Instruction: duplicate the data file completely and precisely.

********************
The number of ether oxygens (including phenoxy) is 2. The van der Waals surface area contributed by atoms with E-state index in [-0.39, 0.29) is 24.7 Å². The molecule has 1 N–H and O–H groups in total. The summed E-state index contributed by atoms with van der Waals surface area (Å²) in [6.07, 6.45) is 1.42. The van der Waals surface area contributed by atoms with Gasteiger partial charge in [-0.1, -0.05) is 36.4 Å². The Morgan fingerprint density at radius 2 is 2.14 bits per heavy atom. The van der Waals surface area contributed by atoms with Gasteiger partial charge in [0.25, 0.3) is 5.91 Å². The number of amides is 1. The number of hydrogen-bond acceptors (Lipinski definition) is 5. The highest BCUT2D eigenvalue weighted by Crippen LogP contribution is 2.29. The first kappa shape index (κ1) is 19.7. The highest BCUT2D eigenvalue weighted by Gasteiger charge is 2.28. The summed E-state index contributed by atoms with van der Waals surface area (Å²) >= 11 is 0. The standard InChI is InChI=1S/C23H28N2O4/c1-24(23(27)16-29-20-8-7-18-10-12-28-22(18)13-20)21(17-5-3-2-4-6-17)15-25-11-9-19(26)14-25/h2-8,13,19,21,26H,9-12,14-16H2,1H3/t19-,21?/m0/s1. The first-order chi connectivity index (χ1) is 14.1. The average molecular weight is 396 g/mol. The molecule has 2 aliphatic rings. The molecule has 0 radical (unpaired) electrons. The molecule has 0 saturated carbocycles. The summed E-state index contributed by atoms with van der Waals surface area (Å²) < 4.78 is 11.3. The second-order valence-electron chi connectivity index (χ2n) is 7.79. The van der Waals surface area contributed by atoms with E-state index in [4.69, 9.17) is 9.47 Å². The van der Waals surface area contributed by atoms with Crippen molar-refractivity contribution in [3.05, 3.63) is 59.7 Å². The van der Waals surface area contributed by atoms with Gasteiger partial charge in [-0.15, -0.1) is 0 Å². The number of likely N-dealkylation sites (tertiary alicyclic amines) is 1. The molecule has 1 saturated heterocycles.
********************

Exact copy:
The number of ether oxygens (including phenoxy) is 2. The van der Waals surface area contributed by atoms with E-state index in [-0.39, 0.29) is 24.7 Å². The molecule has 1 N–H and O–H groups in total. The summed E-state index contributed by atoms with van der Waals surface area (Å²) in [6.07, 6.45) is 1.42. The van der Waals surface area contributed by atoms with Gasteiger partial charge in [-0.1, -0.05) is 36.4 Å². The Morgan fingerprint density at radius 2 is 2.14 bits per heavy atom. The van der Waals surface area contributed by atoms with Gasteiger partial charge in [0.25, 0.3) is 5.91 Å². The number of amides is 1. The number of hydrogen-bond acceptors (Lipinski definition) is 5. The highest BCUT2D eigenvalue weighted by Crippen LogP contribution is 2.29. The first kappa shape index (κ1) is 19.7. The highest BCUT2D eigenvalue weighted by Gasteiger charge is 2.28. The summed E-state index contributed by atoms with van der Waals surface area (Å²) >= 11 is 0. The standard InChI is InChI=1S/C23H28N2O4/c1-24(23(27)16-29-20-8-7-18-10-12-28-22(18)13-20)21(17-5-3-2-4-6-17)15-25-11-9-19(26)14-25/h2-8,13,19,21,26H,9-12,14-16H2,1H3/t19-,21?/m0/s1. The first-order chi connectivity index (χ1) is 14.1. The average molecular weight is 396 g/mol. The molecule has 2 aliphatic rings. The molecule has 0 radical (unpaired) electrons. The molecule has 0 saturated carbocycles. The summed E-state index contributed by atoms with van der Waals surface area (Å²) < 4.78 is 11.3. The second-order valence-electron chi connectivity index (χ2n) is 7.79. The van der Waals surface area contributed by atoms with E-state index in [4.69, 9.17) is 9.47 Å². The van der Waals surface area contributed by atoms with Crippen molar-refractivity contribution in [3.05, 3.63) is 59.7 Å². The van der Waals surface area contributed by atoms with Gasteiger partial charge in [-0.15, -0.1) is 0 Å². The number of likely N-dealkylation sites (tertiary alicyclic amines) is 1. The molecule has 1 saturated heterocycles.